Gold is coming back with a vengeance says Chitaroni

submitted photo Northern Prospectors Association President Gino Chitaroni. KL

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Northern Prospectors Association President Gino Chitaroni says 2018 was a year of massive change.

Speaking Sunday at the NPA annual general meeting Chitaroni stated “the Ontario government thrust upon our industry major structural changes in the way we do business with respect to acquiring and managing claims. This was not well thought out and when it was rolled out it has created major problems for the exploration industry in adopting the changes.

“In politics, we have a new Ontario government, hopefully with a friendly outlook on exploration and mining. While at the same time, Canadian Federal government has been completely lost and rudderless on resources projects, particularly pipelines, which has sent a negative message to investors in all sectors”

He went on to say “we have seen the crash in the Cobalt market bubble and the creation of a new bubble of interest in the Vanadium market. The whole battery metals market has cooled. All major metals are down due to a global economic slowdown.”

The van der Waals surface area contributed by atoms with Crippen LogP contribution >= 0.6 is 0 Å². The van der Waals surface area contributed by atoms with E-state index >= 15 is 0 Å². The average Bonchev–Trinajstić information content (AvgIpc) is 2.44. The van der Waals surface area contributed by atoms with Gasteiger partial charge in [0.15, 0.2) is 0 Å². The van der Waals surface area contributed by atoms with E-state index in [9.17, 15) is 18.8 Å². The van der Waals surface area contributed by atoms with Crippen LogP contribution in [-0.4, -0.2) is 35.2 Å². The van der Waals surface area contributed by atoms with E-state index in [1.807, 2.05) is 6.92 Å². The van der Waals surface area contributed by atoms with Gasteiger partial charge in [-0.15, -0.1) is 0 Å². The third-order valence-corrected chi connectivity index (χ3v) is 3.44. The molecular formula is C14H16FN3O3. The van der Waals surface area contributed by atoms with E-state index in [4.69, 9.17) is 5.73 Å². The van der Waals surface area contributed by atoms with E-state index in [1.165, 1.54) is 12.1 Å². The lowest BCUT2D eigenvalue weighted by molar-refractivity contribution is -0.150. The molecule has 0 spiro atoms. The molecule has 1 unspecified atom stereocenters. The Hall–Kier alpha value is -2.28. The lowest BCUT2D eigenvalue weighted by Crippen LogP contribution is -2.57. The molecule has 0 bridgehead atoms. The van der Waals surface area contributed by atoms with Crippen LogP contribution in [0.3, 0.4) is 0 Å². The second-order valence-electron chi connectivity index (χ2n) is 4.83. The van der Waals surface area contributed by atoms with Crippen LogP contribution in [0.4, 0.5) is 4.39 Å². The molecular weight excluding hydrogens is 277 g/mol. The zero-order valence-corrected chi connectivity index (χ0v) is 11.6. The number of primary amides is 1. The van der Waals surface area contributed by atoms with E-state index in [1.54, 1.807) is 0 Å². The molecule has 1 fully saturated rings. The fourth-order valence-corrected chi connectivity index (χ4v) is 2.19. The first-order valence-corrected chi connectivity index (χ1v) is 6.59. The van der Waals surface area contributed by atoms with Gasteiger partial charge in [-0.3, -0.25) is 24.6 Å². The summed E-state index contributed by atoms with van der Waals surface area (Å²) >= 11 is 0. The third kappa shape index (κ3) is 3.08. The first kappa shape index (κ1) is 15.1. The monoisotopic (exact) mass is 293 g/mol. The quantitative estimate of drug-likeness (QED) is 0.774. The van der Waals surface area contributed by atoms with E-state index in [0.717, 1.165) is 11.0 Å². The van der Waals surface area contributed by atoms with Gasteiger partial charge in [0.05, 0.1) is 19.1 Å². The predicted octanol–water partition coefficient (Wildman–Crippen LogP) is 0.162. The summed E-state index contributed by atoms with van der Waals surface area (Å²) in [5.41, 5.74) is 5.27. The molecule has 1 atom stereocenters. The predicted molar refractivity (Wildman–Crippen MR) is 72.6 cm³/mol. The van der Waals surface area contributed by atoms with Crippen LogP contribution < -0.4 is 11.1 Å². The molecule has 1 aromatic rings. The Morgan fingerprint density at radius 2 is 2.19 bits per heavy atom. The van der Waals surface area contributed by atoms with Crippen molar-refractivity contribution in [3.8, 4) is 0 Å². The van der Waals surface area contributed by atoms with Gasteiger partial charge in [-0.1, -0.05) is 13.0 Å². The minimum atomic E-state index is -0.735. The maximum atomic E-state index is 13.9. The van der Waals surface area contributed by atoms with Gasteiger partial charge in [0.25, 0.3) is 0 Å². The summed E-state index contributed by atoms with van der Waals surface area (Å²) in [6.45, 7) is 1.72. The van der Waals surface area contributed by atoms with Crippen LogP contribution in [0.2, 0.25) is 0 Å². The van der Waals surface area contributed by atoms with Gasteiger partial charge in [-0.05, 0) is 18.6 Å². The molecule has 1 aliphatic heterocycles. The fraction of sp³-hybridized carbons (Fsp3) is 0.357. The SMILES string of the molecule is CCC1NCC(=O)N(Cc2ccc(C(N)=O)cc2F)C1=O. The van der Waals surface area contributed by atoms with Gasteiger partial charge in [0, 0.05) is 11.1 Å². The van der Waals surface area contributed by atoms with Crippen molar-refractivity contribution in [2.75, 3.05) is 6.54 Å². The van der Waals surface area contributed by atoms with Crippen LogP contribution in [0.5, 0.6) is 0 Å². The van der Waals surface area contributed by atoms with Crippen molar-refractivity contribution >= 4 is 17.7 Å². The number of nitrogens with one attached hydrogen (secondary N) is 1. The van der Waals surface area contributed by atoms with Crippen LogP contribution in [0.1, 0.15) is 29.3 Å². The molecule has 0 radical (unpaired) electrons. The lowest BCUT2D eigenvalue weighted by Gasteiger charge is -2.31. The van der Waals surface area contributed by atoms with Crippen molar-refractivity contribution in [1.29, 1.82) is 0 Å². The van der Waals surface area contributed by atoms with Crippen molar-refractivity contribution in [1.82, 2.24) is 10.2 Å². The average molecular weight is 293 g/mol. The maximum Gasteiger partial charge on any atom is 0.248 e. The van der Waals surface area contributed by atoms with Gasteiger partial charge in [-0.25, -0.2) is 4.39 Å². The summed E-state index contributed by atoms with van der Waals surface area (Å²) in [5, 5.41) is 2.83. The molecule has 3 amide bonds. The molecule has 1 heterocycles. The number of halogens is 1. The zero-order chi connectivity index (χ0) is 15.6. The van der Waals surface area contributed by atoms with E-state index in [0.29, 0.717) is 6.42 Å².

He pointed out however that “gold appears to be coming back in the midst of worldwide economic and market volatility.”

During his speech Chitaroni did not hide his dislike of U.S. President Donald Trump, calling him a “wild man” and also stated “we have Brexit coming up, a possible worldwide recession, and almost every government in the world is eye ball deep in massive debt so we cannot rule out another worldwide financial crisis. I see this year and the next few years as the “years of gold”. Gold is coming back with a vengeance. Silver will most certainly follow gold. All of this benefits our industry.

“We must remain vigilant and fight for our rights as explorers and work with the different levels of government to eliminate red tape that hurts our industry.”

He finished his address by stating “remember, exploration makes mines that creates high paying, direct jobs. It is a multiplier of jobs in other sectors that when all is taken into account results in economically, sustainable communities in rural and Northern Ontario.”

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